How many dog colors are there?

Dogs come in a wide variety of colors. While there are too many potential color combinations to count, there are some main color categories that dogs fall into. In this article, we’ll explore the main dog coat colors and patterns, look at some statistics on the most common colors, and discuss how genetics determine a dog’s coat appearance.

The Main Dog Coat Colors

While the possibilities may seem endless, most dog coats can be grouped into the following main color categories:

  • Black
  • White
  • Brown
  • Red
  • Yellow/Tan
  • Gray
  • Cream

However, it’s important to note that most dogs are not just a single solid color. Let’s explore some of the main color patterns that create diverse doggy palettes:

Solid Coat Colors

Some dogs have a solid or self coat color that is the same across their entire body. This includes:

  • Solid black
  • Solid white
  • Solid brown
  • Solid red
  • Solid yellow/tan
  • Solid gray

While not as common, some breeds can also have truly solid coats in other colors like silver, blue, liver, chocolate, or cream.

Bi-Color Coat Patterns

Many dogs have coats that feature two main colors. These bi-color patterns include:

  • Black and Tan: Primarily black coat with tan points on the eyebrows, muzzle, chest, legs, and feet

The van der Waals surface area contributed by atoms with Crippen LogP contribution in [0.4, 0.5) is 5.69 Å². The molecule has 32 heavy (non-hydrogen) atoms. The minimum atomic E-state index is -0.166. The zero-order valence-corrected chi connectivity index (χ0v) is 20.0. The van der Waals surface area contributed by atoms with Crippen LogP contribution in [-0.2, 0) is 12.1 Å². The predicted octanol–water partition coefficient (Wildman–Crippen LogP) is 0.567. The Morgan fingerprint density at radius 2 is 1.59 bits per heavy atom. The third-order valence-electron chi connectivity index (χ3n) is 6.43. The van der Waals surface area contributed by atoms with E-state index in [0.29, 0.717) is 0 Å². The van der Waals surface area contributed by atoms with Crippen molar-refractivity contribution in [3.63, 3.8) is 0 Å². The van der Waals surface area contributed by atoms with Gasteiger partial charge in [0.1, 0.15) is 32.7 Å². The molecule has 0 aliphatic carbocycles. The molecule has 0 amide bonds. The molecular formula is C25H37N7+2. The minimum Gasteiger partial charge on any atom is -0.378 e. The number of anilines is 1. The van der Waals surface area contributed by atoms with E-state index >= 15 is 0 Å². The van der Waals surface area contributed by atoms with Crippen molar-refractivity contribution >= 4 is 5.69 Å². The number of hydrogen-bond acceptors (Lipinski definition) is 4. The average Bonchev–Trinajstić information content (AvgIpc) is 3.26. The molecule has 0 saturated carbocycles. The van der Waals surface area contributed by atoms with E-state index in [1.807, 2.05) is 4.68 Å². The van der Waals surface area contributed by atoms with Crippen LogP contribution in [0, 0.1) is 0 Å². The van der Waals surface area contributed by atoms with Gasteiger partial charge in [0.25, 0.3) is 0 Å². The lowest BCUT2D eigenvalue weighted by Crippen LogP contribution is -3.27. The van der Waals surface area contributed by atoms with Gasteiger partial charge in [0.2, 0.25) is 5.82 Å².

• Black and White: Large patches of black and white
  • Red and White: Large patches of red/orange and white
  • Brown and White: Large patches of brown and white
  • Blue and White: Large patches of gray/blue and white

Tricolor Coat Patterns

Tricolor coats feature three main color regions. The most common tricolor patterns are:

  • Black, Tan, and White: Combination of black, tan, and white patches
  • Liver, Tan, and White: Combination of brown, tan, and white patches
  • Black, Brown, and White: Combination of black, brown, and white patches

Merle Coat Patterns

Merle refers to a marbled coat pattern where the dog has patches of color mixed with gray. For example:

  • Red Merle: Red/orange color mixed with gray
  • Blue Merle: Black color mixed with gray, creating a bluish tone
  • Liver Merle: Brown color mixed with gray

Merle coats can also occur alongside white patches or tan points.

Brindle Coat Patterns

Brindle refers to black stripes over a lighter background color. Common brindle patterns include: